revised 11:30a, 2/4/09
LANSING – Michigan’s top 150 political action committees (PACs) raised $41.4 million during the 2007-2008 election cycle according to reports filed with the Department of State’s Bureau of Elections and compiled by the nonpartisan Michigan Campaign Finance Network.
That figure is down by 20.3 percent compared to the $51.9 million raised by the top 150 PACs in the 2005-2006 cycle. However, it is up by 23.9 percent compared to the last presidential cycle in 2003-2004. Michigan has a shorter state ballot in presidential years with no elections for the state senate or the constitutional executive offices of governor, attorney general and secretary of state.
For the second consecutive cycle the Coalition for Progress was the state’s biggest PAC at $4,208,610. Jon Stryker of Kalamazoo contributed $3,834,300 to the PAC, 91 percent of its total. Coalition for Progress made independent expenditures supporting Democrats in twelve competitive state House races.
The House caucuses’ PACs were next on the list: House Democratic Fund at $3,151,312 and House Republican Campaign Committee at $2,469,112. Both of those totals include commercial loans. The House Democrats borrowed $400,000 and carry $300,000 in debt into the new cycle. The House Republicans borrowed $500,000 and carry forward $450,000 in debt.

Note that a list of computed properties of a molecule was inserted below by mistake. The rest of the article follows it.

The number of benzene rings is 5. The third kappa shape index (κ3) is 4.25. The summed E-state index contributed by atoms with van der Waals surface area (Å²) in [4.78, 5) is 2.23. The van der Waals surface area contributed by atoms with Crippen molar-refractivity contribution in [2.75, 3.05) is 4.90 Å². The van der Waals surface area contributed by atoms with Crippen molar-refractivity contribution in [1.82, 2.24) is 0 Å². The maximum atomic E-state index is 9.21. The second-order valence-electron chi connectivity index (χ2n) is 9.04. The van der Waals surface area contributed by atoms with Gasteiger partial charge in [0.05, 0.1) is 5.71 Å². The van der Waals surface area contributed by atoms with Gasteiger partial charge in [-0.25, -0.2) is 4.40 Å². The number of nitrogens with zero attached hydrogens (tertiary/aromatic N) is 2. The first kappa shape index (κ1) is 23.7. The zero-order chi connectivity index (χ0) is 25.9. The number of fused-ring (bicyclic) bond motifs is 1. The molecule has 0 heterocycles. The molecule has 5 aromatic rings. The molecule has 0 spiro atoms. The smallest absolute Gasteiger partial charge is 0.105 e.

While most interest groups’ PACs were down compared to the 2006 cycle, the state’s most prominent political leaders made strong showings with their leadership PACs. Governor Jennifer Granholm’s Leadership Fund raised $1,168,031. Speaker Andy Dillon’s Leadership Fund raised $833,476. Senator Mike Bishop’s Majority Fund raised $500,704. Attorney General Mike Cox’s 5200 Club doubled its take at $330,025.
The Blue Cross / Blue Shield PAC topped $1 million for the first time in 2008 at $1,055,212. The Blues were engaged in an unsuccessful session-long campaign to drive an overhaul of the market for individual health insurance policies.
Among other PACs showing notable movement this cycle was the Great Lakes Education Project. The PAC had a quiet cycle in 2006 that coincided with Dick Devos’s run for governor. GLEP more than doubled its resources this cycle at $451,000. Members of the DeVos family contributed $350,000 to the PAC.
Also notable was a major surge by the Michigan Equality PAC from $15,000 in the 2006 cycle to $374,985 in 2008. Jon Stryker lifted Michigan Equality with $369,000 in contributions, more than 98 percent of its total.
“While the state’s economy is in serious trouble, the money-in-politics sector remains robust,” said Rich Robinson of the Michigan Campaign Finance Network. “It’s a sure bet that the interest groups will be heard loudly and clearly when it comes time to write budgets, regulations and tax policy. Let’s hope that ordinary families aren’t forgotten in the process.”